(KLFY) For years, Ragin’ Cajun shortstop Hayden Cantrelle has dreamed of playing baseball for a living.
“This is what I’ve been thinking about ever since I was a kid,” Cantrelle says. “When I was seven playing baseball games on my GameCube, I wanted to be a big leaguer.”
That dream could turn into a reality over the next few days. Cantrelle is among the top 120 draft prospects according to MLB.com, ranking as one of the top 15 shortstops in this year’s draft class.
“As a junior, historically it’s your best opportunity to make any money,” Cantrelle says. “But I call it opportunity. It’s not really about money. It’s about having the fairest opportunity to make it to the big leagues.”
That opportunity does look a bit different this year, with the COVID-19 pandemic cutting his junior season short, and closing all gyms and training facilities for months.
So Cantrelle had to adapt to stay on top of his preparation, working out with his brother in their home gym.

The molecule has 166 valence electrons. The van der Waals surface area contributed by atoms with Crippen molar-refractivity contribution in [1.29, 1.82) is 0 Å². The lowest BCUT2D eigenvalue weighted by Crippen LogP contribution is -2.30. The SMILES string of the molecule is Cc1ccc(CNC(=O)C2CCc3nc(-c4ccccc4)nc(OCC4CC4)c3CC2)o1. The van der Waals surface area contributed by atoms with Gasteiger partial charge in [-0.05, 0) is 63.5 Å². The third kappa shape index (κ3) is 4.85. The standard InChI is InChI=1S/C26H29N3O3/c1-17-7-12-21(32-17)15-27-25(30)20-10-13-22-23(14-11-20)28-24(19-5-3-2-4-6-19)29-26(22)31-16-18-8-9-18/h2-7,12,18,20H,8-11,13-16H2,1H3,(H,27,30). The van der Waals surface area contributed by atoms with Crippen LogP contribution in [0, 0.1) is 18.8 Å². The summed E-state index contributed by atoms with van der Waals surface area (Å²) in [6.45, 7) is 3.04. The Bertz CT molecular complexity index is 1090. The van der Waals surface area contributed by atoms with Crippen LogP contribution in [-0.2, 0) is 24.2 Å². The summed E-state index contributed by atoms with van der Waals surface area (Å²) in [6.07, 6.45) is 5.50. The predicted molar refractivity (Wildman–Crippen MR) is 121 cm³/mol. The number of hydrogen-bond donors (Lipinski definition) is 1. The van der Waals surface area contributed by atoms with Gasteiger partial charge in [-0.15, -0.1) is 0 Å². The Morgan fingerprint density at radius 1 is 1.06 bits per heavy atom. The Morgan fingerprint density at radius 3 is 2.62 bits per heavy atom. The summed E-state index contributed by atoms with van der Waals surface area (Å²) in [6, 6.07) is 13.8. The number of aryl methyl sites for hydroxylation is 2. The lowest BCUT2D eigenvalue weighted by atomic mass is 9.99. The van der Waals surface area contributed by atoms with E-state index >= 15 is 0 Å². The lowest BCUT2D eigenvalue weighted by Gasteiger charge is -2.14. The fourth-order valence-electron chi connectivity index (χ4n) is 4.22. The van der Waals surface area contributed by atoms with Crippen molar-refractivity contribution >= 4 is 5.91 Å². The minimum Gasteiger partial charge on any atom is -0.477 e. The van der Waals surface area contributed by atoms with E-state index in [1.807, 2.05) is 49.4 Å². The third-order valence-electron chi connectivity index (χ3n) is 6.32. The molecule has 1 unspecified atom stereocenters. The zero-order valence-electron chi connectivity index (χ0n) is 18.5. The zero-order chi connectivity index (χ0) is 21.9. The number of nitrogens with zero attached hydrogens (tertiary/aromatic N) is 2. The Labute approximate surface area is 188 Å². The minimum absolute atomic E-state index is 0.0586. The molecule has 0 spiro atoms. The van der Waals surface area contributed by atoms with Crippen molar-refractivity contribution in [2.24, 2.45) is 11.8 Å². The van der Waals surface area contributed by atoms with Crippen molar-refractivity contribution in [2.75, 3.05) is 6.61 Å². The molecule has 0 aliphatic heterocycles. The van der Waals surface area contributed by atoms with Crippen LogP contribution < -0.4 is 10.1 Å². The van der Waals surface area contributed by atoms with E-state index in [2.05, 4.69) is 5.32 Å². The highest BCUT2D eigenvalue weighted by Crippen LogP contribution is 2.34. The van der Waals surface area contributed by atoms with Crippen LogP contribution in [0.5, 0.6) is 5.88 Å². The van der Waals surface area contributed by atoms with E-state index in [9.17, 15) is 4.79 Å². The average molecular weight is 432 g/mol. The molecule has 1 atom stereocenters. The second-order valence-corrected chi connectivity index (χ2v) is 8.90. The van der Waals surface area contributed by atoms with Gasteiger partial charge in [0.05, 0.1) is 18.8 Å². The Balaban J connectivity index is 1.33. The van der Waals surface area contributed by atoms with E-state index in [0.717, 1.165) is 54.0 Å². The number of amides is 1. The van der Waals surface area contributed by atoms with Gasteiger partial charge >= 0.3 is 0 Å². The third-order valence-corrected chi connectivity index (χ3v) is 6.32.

“For the first time in my life, I haven’t had access to a weight room when I wanted it,” Cantrelle says. “It’s been a lot of push ups and sit ups honestly.”
Cantrelle is confident his ability to adapt, on and off the diamond, will help propel him to the next level.
“I think it’s energy and adaptability,” Cantrelle says. “I think I’m a guy that can do anything for an organization. I think I get the best out of my teammates, not in a hardo way but in like a let’s have fun type of way. I wanna be known for the guy that’s always having fun.”
One of the pivotal moments of his college career was a summer in Cape Cod, competing in baseball’s premiere summer league.
“I was playing with the best players in the country, and I wasn’t hanging,” Cantrelle says. “When I came back to school that next year, I had a lot to work on. I invested that entire season to work my butt off and get better.”
The drive to get better is a lesson learned from his dad, Kevin, who played for the Cajuns from 1991-1994. Hayden grew up around UL baseball and was highly recruited coming out of high school, having offers to LSU and Mississippi State. But he wanted to play for the home team.
“For me it was a fit thing,” Cantrelle says. “Would I rather represent a school out of the state or out of my hometown? Or would I rather try to take my home community to as far as we could possibly go.”
Cantrelle’s dream could take him pretty far with a call from an MLB organization in the next few days.